5. I’m gutted that I had gone home by this point, and didn’t get to see the race, but despite that the biggest highlight has got to be seeing three Team ASL360 guys on the podium for the Juniors Race. The race was won by Dan Gardner, a local lad from Scaynes Hill. Smiles all round.

The bleak mid-Winter

The cold is ferocious. It bites through my layers and gnaws at my bones. Thank God for merino wool, and lots of pairs of socks. I keep going because if I stop I may just freeze. “Beneath this stone lies the cyclist who stopped pedalling.”  There is tea and toast at the end of my journey, and that keeps my legs turning.

Snoozing and bonking.

Splash face with cold water, look self in mirror, tell self to wake up.

Put on socks, base layer, bib tights, jersey, jacket, buff and cap.

Put bread in toaster. 

Fill water bottles. Sound of running water makes you realise you need to pee. Take off jacket, jersey and bibs, pee, put them back on again.

Pack tubes, tyre levers, pump, cash, phone and keys into jersey pocket.

Locate shoes and overshoes from underneath pile of stuff. Put them on feet.

Put on gloves. Realise you can’t easily eat toast whilst wearing gloves. Take off gloves, scoff 3/4 of the slice of toast, put gloves back on.

Plonk helmet onto head. Do silly fast walk downstairs that maximises speed and minimises risk of slipping on cleated shoes. Jump onto bike, whizz down the road, arrive with seconds to spare….

Getting up ten minutes before you need to leave is never advisable. There are plenty of reasons why it’s a stupid thing to do, but today I experienced the reality of one in particular. I’d usually get up in time to eat porridge and drink coffee before setting off on a ride. This morning I didn’t even have time to finish a slice of toast, and in my rush to leave didn’t put any food in my pocket. This is a mistake I won’t make again.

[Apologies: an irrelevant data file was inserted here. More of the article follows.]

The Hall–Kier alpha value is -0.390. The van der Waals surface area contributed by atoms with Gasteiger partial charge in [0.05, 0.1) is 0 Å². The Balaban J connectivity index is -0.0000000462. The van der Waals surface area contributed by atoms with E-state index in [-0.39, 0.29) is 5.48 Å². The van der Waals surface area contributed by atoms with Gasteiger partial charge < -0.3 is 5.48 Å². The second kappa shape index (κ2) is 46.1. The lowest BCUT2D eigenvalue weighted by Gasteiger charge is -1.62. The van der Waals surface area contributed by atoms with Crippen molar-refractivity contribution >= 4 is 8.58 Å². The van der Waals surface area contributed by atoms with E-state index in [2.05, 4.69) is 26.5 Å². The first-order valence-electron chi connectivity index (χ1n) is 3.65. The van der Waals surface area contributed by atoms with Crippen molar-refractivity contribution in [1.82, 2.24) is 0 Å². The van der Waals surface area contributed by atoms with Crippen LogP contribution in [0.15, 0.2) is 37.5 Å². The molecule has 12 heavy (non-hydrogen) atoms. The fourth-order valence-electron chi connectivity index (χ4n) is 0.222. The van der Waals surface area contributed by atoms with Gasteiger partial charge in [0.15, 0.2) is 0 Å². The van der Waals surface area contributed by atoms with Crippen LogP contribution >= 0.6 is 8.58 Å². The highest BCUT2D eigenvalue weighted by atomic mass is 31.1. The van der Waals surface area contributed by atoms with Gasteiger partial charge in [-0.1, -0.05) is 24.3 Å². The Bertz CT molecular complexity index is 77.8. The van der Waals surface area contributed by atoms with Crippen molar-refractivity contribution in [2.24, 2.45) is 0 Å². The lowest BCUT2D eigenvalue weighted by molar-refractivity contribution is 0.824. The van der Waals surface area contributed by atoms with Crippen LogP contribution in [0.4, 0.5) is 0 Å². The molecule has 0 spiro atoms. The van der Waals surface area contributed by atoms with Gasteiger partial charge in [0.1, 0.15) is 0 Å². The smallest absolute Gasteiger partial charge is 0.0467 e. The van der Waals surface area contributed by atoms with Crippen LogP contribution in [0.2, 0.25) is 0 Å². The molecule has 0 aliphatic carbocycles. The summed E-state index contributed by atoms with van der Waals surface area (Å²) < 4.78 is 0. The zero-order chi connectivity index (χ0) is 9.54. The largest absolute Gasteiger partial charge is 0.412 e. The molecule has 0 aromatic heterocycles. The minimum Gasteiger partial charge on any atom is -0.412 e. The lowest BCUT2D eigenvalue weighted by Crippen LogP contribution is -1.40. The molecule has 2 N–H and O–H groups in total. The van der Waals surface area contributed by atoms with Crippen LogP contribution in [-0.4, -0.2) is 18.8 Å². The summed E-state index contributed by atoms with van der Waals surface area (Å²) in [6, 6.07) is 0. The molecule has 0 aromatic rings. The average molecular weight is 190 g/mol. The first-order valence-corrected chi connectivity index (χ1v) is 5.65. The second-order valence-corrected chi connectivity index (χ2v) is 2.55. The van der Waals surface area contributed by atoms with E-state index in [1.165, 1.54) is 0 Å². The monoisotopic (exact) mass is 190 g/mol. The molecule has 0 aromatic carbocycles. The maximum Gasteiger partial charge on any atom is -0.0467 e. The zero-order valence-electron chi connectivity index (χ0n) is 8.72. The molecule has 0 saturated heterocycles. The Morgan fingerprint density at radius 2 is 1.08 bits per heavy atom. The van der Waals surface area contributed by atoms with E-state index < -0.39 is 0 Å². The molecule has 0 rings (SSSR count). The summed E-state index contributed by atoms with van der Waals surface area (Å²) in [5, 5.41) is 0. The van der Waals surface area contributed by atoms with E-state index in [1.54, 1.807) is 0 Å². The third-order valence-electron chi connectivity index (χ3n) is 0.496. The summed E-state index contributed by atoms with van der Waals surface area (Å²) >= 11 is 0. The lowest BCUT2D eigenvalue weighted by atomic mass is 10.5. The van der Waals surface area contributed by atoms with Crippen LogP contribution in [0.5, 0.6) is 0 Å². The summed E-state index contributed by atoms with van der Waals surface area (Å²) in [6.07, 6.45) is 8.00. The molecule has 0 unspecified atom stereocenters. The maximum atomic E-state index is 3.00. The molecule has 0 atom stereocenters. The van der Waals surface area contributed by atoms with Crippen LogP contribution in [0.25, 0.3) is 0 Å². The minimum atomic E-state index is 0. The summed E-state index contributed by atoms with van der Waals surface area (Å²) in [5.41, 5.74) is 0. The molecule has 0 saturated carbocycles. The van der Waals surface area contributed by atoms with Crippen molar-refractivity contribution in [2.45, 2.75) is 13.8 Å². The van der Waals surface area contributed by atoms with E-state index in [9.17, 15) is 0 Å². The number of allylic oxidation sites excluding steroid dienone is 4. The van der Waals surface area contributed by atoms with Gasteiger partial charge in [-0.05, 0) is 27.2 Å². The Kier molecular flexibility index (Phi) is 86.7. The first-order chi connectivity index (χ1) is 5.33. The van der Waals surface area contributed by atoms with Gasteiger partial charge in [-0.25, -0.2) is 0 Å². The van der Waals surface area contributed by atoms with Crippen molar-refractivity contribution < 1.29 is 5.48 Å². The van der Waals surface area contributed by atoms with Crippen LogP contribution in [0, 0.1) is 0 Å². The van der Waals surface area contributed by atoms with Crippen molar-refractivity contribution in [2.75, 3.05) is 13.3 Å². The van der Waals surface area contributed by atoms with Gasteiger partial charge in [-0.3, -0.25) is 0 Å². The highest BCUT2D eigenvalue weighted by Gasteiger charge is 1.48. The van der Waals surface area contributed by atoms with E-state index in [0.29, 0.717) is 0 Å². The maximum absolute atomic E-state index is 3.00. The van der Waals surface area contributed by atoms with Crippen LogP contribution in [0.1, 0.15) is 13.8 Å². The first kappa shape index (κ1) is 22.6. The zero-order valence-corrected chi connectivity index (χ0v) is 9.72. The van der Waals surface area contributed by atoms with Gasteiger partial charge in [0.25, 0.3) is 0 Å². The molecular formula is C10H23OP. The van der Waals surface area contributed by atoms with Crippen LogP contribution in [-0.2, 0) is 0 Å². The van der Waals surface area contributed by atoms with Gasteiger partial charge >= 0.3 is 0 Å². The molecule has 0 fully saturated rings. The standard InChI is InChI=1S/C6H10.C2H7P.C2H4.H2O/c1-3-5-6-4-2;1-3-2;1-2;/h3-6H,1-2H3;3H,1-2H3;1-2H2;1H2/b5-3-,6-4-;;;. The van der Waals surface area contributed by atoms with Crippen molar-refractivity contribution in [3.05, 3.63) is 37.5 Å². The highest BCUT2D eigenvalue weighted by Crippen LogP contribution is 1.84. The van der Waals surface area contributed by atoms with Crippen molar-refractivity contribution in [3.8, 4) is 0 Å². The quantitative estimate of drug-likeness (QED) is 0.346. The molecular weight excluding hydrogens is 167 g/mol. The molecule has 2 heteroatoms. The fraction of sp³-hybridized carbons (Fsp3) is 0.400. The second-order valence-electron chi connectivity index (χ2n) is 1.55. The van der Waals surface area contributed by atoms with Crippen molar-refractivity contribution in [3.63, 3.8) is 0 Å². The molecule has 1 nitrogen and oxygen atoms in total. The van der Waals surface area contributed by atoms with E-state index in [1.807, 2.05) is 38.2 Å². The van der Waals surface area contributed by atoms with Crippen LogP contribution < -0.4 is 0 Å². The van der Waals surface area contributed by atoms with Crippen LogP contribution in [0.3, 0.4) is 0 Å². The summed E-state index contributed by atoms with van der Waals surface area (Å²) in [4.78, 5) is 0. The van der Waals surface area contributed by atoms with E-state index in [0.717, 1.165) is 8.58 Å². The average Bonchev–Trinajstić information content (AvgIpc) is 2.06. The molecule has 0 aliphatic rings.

I always thought ‘bonking’ was what middle aged people called sex, but it turns out it has a different meaning in cycling. And somewhere near Laughton on the team ride today I bonked. I bonked hard. Having struggled to get going and then struggled to keep going, I was soon struggling to cycle at all. Blurred vision, a spinny head and feeling like I was going to throw up. As my team mate beautifully put it: ‘you’ve barely had any food…your stomach is eating itself!’. I know plenty of cyclists who ride 50 miles on no breakfast, but that kind of routine is one you have to build up to, and I’m certainly not there yet. So, along with Matt (who was ill and after an excuse to do a shorter ride), we let the team go on with their full ride and took a turn off at Isfield for an unscheduled stop in the Lavender Line cafe.

A sugary drink and several carby snacks later I was back in the saddle and ready to ride home. It wasn’t a wasted morning – I still managed 34 miles and I definitely learnt a lesson: avoid the bonk – EAT.

(Oh, and don’t press the snooze button.)

Lavender Line Cafe

Night time

It is night time.

The dark outline of a woman appears in the hedgerows and I brake, violently. I blink and the figure has gone: I realise it was my own shadow, thrown across the greenery by the light on my bicycle.

The light I have seems only to illuminate the fog, not the road, and for a long while all I can see is mist.

Occasionally I hit a pothole with no warning, this is the only thing that reminds me I am on the Sussex roads, and not floating through some strange dream.

The climbs are fine, at a slow pace my eyes adjust slightly and I can make out the edge of the road – a vague, soft line which I follow on my ascent to the peak of the dark hill. A lone house sheds some light on the corner, another bend, and I return to the darkness.